Now I know where it goes
A distressing realisation was made over the weekend. In the past month I seem to have acquired over £200 worth of new clothing. How did this happen?! I never spend more than £50 on any one thing, and the £200+ did buy me 11 items (just call me Stingy McThrifterton), and now I know where all my money goes and why I am usually broke a week before payday. Jesus. Whenever I do that whole ‘write down everything you spend’ it’s something like: mortgage, £300; service charge, £146; travel, roughly £80; clothes, £100, max. Obviously not! So I have asked Steve to monitor my spending and stop me, using force is necessary, from buying more shoes/tops/summer dresses.
Clothing bought in February
Black suede TopShop boots
Navy and white striped TS bag
Brown flat 30s TS shoes
Pale yellow pointy t-bar TS shoes
Grey 80s 2nd hand boots
Red strapless cotton TS sundress
Grey Dorothy Perkins cowl neck sweatshirt
Red sparkly Pringle jumper
White and yellow lemon-print H&M top (‘Lemons are the new cherries.’ – Jodie)
Purple Zara handbag
Cherry blossom print Zara silk skirt
So the plan for March is this.
1) Allocate clothing/shoe/bag money, maximum of £50. There’s no point trying to go cold turkey and buy absolutely nothing, cos I would go mad/die and end up buying a £150 monstrosity which I would never wear.
2) Leave all cards at home, and only carry cash. If I am at work all day and going home after, there’s no way I’d possibly need more that £5 to cover even the most urgent of snack attacks/post-work drinking emergencies.
3) The most radical solution, suggested by a colleague: visit the cashpoint only once a week. Withdraw money needed for week (£100?) and if that runs out, you can’t get any more. I think this is the only thing that’ll work for me, so as of March, I will be trying it.
On Friday morning my houseguests Jodie and Tim left. It was great having them stay: they were the perfect guests, which for me means that they didn’t require round-the-clock babysitting, and they didn’t take offence if some nights I was too tired to go out. However, I went out more while they were here than in the entire previous month!
Saturday I went to see my friend D and her baby son. I’ve known D since we were born – our mothers got talking in the hospital – and I see her childhood self strongly in Maks’s face. He looks just like she and her younger brother looked when they were babies. Very cute, pale skin, dark hair, worried expression. Aaaaaaw! We got coffee and then went to TK Maxx. I never get to shop here, but managed not to go crazy nuts and only bought a red sparkly Pringle sweater, reduced from £105 to £16. D bought her husband some designer odds and ends and must’ve asked me ‘Is this really Ted Baker? Are you sure this is Nicole Farhi?’ twenty times.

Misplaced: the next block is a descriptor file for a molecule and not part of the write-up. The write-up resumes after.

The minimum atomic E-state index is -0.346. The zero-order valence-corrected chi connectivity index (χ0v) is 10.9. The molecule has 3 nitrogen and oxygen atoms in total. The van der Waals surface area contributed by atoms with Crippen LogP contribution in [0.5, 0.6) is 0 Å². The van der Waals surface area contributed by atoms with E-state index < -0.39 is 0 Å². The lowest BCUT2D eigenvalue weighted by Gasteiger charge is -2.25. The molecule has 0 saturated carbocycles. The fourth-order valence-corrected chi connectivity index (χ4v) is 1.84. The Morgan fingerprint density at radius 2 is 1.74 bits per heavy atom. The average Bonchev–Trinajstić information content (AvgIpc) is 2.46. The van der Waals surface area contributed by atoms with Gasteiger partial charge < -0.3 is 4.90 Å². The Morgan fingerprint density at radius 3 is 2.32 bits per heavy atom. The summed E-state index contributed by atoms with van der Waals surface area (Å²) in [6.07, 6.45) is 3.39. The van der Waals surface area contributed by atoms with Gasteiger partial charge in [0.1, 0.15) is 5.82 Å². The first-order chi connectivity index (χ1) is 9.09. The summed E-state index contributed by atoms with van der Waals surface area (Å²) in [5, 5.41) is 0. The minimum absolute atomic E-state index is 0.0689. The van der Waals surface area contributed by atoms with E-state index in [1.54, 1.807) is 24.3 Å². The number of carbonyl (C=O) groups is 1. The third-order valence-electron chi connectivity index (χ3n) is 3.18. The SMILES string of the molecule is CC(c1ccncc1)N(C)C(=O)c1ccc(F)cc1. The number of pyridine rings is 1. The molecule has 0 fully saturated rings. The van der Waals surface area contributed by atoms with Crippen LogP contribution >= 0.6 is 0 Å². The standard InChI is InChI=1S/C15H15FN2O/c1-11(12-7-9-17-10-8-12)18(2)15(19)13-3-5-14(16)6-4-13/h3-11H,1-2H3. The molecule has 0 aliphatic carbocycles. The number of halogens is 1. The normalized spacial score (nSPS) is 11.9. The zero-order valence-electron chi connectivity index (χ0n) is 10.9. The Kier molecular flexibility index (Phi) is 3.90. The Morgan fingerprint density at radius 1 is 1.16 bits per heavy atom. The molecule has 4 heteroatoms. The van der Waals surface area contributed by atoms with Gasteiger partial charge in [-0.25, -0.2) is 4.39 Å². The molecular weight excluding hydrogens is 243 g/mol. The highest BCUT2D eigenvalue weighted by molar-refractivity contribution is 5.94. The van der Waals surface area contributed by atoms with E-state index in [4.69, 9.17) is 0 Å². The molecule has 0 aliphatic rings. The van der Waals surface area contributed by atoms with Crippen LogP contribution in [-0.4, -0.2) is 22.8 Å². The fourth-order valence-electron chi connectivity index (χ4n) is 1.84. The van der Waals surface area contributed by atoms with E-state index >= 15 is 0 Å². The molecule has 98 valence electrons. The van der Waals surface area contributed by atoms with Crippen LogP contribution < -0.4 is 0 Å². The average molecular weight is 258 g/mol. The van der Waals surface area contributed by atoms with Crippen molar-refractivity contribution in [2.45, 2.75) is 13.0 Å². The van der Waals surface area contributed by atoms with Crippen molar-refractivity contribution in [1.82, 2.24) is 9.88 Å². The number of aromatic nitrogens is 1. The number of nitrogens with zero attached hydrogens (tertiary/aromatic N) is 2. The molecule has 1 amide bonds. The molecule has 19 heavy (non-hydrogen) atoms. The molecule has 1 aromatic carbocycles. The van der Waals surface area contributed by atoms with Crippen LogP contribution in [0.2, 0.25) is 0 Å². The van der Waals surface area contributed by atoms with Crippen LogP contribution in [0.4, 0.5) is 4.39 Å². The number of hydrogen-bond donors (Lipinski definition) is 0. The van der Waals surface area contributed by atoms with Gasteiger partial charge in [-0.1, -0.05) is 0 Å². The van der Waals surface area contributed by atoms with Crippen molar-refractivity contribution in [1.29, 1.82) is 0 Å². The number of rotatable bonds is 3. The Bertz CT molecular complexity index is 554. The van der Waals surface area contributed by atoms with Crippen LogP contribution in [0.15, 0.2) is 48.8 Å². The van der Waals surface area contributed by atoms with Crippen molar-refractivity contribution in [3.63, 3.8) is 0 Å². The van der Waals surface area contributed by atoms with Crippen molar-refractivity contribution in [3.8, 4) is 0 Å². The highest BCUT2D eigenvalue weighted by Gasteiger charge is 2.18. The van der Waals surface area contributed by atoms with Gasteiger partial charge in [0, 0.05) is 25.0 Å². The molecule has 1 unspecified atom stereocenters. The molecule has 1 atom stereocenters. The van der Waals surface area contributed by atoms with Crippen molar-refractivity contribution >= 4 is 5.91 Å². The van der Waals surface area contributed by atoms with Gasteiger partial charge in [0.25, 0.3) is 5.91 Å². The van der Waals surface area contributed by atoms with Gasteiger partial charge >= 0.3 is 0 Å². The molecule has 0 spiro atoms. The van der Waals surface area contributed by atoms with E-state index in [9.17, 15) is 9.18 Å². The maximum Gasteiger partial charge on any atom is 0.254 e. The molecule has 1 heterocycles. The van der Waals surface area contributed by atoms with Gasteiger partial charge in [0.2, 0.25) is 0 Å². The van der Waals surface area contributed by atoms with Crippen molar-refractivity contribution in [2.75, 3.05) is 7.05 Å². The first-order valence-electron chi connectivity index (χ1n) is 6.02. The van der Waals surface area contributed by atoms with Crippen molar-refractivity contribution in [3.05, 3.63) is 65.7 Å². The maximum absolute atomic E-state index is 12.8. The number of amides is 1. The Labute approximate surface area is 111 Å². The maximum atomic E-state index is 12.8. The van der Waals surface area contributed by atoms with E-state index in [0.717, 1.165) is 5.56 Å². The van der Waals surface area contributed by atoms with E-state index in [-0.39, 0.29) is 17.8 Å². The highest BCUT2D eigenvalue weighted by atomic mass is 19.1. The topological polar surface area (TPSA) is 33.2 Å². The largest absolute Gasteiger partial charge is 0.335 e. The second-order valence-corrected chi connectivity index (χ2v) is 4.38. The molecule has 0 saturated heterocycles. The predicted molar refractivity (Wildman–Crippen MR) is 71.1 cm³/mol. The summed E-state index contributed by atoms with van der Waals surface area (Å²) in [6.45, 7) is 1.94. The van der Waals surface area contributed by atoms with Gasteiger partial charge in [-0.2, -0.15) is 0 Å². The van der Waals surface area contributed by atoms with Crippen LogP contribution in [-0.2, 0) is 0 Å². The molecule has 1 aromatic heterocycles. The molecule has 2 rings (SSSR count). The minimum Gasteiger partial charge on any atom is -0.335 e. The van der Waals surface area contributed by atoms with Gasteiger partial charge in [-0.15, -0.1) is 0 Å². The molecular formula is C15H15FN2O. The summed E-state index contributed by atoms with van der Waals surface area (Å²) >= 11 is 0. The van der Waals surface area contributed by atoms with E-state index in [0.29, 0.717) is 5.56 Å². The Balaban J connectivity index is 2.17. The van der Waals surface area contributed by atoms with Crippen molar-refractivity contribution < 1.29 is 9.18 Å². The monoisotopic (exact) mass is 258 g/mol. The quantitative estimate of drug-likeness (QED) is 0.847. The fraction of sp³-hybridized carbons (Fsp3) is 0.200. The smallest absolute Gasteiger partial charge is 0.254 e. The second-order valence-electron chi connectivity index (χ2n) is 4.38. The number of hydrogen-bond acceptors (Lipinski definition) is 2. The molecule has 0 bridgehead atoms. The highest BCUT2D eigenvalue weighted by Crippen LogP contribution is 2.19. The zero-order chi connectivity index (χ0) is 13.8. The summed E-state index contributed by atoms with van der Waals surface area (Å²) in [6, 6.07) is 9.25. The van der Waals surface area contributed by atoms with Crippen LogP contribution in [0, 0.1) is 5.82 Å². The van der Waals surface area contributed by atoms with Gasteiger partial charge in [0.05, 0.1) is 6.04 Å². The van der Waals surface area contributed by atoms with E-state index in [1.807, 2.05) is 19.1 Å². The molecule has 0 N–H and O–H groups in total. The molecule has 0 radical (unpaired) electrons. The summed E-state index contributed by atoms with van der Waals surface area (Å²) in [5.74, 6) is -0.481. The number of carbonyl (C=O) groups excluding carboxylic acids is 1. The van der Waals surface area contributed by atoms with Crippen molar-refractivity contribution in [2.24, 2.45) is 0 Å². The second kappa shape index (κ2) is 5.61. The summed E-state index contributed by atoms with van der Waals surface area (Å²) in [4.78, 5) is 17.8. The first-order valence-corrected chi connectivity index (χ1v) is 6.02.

Did anyone else read that piece in ES magazine? It made me gag; it made me see red. It was all about the Nouveaux Pauvres, rich people whose ancestors had country piles and titles until they blew it all on gin and pontoon. Or something. So now these NP, in their 30s and with children called Inigo and Araminta, are slumming it by living in London’s poorest boroughs. Oh, they can afford Chelsea, Notting Hill and Clapham, but you get more bedrooms for your buck in Peckham, Brixton and Clapton.
This article made steam come out of my ears for several reasons: firstly, there are millions of people in London who are working class/lower middle class, and therefore can only afford to live in the ‘poorer’ parts of town. (By my definition, poorer parts are where you can buy a one-bedroom flat for under £145,000. There aren’t many.) They live in these areas out of necessity, not as a lifestyle choice. Secondly, if you really want to prove how urban/tough/pioneering you are, by all means live on Murder Mile (as the article’s writer claims to), but for fuck’s sake don’t brag about it like it’s cool and you should be commended on your daring and cutting-edgeness. I find it so insulting to think of all these Notting Hillbillies sitting around at a dinner party, listening to Joss Stone, talking about how ‘brave’ India and Hugh are to live in a slum like Hackney.